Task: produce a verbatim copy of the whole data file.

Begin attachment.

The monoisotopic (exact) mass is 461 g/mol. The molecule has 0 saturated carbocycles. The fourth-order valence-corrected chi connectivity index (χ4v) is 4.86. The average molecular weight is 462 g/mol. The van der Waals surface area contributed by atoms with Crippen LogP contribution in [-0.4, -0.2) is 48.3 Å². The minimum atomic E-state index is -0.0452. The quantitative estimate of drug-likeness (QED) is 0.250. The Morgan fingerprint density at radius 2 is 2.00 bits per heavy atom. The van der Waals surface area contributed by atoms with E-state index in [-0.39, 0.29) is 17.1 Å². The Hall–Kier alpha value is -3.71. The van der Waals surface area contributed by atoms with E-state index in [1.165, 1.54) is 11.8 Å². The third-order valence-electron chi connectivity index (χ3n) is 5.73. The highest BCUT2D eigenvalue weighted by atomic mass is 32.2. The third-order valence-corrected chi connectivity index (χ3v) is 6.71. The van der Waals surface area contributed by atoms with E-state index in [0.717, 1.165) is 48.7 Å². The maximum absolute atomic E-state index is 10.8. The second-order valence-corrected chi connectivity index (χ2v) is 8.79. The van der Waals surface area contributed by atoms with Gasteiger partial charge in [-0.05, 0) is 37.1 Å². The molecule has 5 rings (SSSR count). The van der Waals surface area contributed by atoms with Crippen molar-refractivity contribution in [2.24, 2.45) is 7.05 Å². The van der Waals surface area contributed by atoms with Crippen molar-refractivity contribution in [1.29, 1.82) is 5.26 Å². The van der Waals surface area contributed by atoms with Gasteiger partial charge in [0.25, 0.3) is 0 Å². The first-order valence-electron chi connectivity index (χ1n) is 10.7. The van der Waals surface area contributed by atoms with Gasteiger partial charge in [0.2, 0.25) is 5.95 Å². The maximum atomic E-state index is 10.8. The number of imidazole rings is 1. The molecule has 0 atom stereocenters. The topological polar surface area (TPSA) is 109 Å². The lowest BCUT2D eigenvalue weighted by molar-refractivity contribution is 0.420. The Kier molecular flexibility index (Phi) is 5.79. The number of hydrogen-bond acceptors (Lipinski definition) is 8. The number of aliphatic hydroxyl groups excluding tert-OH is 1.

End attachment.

The monoisotopic (exact) mass is 461 g/mol. The molecule has 0 saturated carbocycles. The fourth-order valence-corrected chi connectivity index (χ4v) is 4.86. The average molecular weight is 462 g/mol. The van der Waals surface area contributed by atoms with Crippen LogP contribution in [-0.4, -0.2) is 48.3 Å². The minimum atomic E-state index is -0.0452. The quantitative estimate of drug-likeness (QED) is 0.250. The Morgan fingerprint density at radius 2 is 2.00 bits per heavy atom. The van der Waals surface area contributed by atoms with E-state index in [-0.39, 0.29) is 17.1 Å². The Hall–Kier alpha value is -3.71. The van der Waals surface area contributed by atoms with E-state index in [1.165, 1.54) is 11.8 Å². The third-order valence-electron chi connectivity index (χ3n) is 5.73. The highest BCUT2D eigenvalue weighted by atomic mass is 32.2. The third-order valence-corrected chi connectivity index (χ3v) is 6.71. The van der Waals surface area contributed by atoms with E-state index in [0.717, 1.165) is 48.7 Å². The maximum absolute atomic E-state index is 10.8. The second-order valence-corrected chi connectivity index (χ2v) is 8.79. The van der Waals surface area contributed by atoms with Gasteiger partial charge in [-0.05, 0) is 37.1 Å². The molecule has 5 rings (SSSR count). The van der Waals surface area contributed by atoms with Crippen molar-refractivity contribution in [2.24, 2.45) is 7.05 Å². The van der Waals surface area contributed by atoms with Crippen molar-refractivity contribution in [1.29, 1.82) is 5.26 Å². The van der Waals surface area contributed by atoms with Gasteiger partial charge in [0.25, 0.3) is 0 Å². The first-order valence-electron chi connectivity index (χ1n) is 10.7. The van der Waals surface area contributed by atoms with Gasteiger partial charge in [0.2, 0.25) is 5.95 Å². The maximum atomic E-state index is 10.8. The number of imidazole rings is 1. The molecule has 0 atom stereocenters. The topological polar surface area (TPSA) is 109 Å². The lowest BCUT2D eigenvalue weighted by molar-refractivity contribution is 0.420. The Kier molecular flexibility index (Phi) is 5.79. The number of hydrogen-bond acceptors (Lipinski definition) is 8. The number of aliphatic hydroxyl groups excluding tert-OH is 1.